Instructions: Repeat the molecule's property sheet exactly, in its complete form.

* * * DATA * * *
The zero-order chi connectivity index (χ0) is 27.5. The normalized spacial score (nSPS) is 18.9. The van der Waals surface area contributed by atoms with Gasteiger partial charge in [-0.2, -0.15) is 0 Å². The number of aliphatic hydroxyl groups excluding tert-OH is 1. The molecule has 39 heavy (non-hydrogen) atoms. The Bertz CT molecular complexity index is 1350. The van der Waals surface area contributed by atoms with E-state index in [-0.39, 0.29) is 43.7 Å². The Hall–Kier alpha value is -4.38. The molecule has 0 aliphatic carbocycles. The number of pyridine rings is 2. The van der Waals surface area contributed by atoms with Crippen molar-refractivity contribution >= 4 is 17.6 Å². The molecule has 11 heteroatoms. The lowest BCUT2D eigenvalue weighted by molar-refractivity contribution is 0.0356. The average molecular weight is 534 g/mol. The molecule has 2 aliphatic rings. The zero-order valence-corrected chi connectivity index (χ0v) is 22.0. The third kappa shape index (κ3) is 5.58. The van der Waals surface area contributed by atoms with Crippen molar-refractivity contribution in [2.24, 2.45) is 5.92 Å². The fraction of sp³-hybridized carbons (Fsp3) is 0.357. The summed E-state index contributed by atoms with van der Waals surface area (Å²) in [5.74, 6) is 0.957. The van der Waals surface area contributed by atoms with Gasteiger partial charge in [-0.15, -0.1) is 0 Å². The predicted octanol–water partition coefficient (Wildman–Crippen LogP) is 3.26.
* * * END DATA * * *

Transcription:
The zero-order chi connectivity index (χ0) is 27.5. The normalized spacial score (nSPS) is 18.9. The van der Waals surface area contributed by atoms with Gasteiger partial charge in [-0.2, -0.15) is 0 Å². The number of aliphatic hydroxyl groups excluding tert-OH is 1. The molecule has 39 heavy (non-hydrogen) atoms. The Bertz CT molecular complexity index is 1350. The van der Waals surface area contributed by atoms with E-state index in [-0.39, 0.29) is 43.7 Å². The Hall–Kier alpha value is -4.38. The molecule has 0 aliphatic carbocycles. The number of pyridine rings is 2. The van der Waals surface area contributed by atoms with Crippen molar-refractivity contribution >= 4 is 17.6 Å². The molecule has 11 heteroatoms. The lowest BCUT2D eigenvalue weighted by molar-refractivity contribution is 0.0356. The average molecular weight is 534 g/mol. The molecule has 2 aliphatic rings. The zero-order valence-corrected chi connectivity index (χ0v) is 22.0. The third kappa shape index (κ3) is 5.58. The van der Waals surface area contributed by atoms with Crippen molar-refractivity contribution in [2.24, 2.45) is 5.92 Å². The fraction of sp³-hybridized carbons (Fsp3) is 0.357. The summed E-state index contributed by atoms with van der Waals surface area (Å²) in [5.74, 6) is 0.957. The van der Waals surface area contributed by atoms with Gasteiger partial charge in [-0.15, -0.1) is 0 Å². The predicted octanol–water partition coefficient (Wildman–Crippen LogP) is 3.26.